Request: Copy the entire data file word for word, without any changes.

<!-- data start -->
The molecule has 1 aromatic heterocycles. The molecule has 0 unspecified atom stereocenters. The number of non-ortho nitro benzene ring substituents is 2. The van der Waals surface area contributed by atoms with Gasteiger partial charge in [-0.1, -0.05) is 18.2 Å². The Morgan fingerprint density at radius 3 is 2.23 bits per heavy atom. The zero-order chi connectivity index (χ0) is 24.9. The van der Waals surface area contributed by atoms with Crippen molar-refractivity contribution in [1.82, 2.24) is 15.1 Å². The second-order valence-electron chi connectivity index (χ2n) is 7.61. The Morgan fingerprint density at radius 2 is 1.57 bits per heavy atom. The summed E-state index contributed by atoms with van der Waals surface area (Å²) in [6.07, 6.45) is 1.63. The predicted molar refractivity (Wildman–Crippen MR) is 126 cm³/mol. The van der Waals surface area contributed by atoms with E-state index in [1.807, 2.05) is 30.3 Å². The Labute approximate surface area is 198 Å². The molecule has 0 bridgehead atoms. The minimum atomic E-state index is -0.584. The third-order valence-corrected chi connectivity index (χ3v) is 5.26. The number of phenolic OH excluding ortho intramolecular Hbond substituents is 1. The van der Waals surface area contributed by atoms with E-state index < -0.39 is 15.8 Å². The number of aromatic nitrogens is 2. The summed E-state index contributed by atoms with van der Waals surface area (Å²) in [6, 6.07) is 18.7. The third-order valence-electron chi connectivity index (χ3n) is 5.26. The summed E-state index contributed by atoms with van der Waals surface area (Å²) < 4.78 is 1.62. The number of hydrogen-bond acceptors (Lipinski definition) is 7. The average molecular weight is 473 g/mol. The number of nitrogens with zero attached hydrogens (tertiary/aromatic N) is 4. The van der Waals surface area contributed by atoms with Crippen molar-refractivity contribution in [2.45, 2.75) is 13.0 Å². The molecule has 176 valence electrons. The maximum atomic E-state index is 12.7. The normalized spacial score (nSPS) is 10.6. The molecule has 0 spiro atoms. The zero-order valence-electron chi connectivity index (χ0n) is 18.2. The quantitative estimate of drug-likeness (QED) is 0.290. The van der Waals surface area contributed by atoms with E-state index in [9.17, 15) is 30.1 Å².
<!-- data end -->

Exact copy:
The molecule has 1 aromatic heterocycles. The molecule has 0 unspecified atom stereocenters. The number of non-ortho nitro benzene ring substituents is 2. The van der Waals surface area contributed by atoms with Gasteiger partial charge in [-0.1, -0.05) is 18.2 Å². The Morgan fingerprint density at radius 3 is 2.23 bits per heavy atom. The zero-order chi connectivity index (χ0) is 24.9. The van der Waals surface area contributed by atoms with Crippen molar-refractivity contribution in [1.82, 2.24) is 15.1 Å². The second-order valence-electron chi connectivity index (χ2n) is 7.61. The Morgan fingerprint density at radius 2 is 1.57 bits per heavy atom. The summed E-state index contributed by atoms with van der Waals surface area (Å²) in [6.07, 6.45) is 1.63. The predicted molar refractivity (Wildman–Crippen MR) is 126 cm³/mol. The van der Waals surface area contributed by atoms with E-state index in [1.807, 2.05) is 30.3 Å². The Labute approximate surface area is 198 Å². The molecule has 0 bridgehead atoms. The minimum atomic E-state index is -0.584. The third-order valence-corrected chi connectivity index (χ3v) is 5.26. The number of phenolic OH excluding ortho intramolecular Hbond substituents is 1. The van der Waals surface area contributed by atoms with E-state index < -0.39 is 15.8 Å². The number of aromatic nitrogens is 2. The summed E-state index contributed by atoms with van der Waals surface area (Å²) in [6, 6.07) is 18.7. The third-order valence-electron chi connectivity index (χ3n) is 5.26. The summed E-state index contributed by atoms with van der Waals surface area (Å²) < 4.78 is 1.62. The number of hydrogen-bond acceptors (Lipinski definition) is 7. The average molecular weight is 473 g/mol. The number of nitrogens with zero attached hydrogens (tertiary/aromatic N) is 4. The van der Waals surface area contributed by atoms with Crippen molar-refractivity contribution in [2.45, 2.75) is 13.0 Å². The molecule has 176 valence electrons. The maximum atomic E-state index is 12.7. The normalized spacial score (nSPS) is 10.6. The molecule has 0 spiro atoms. The zero-order valence-electron chi connectivity index (χ0n) is 18.2. The quantitative estimate of drug-likeness (QED) is 0.290. The van der Waals surface area contributed by atoms with E-state index in [9.17, 15) is 30.1 Å².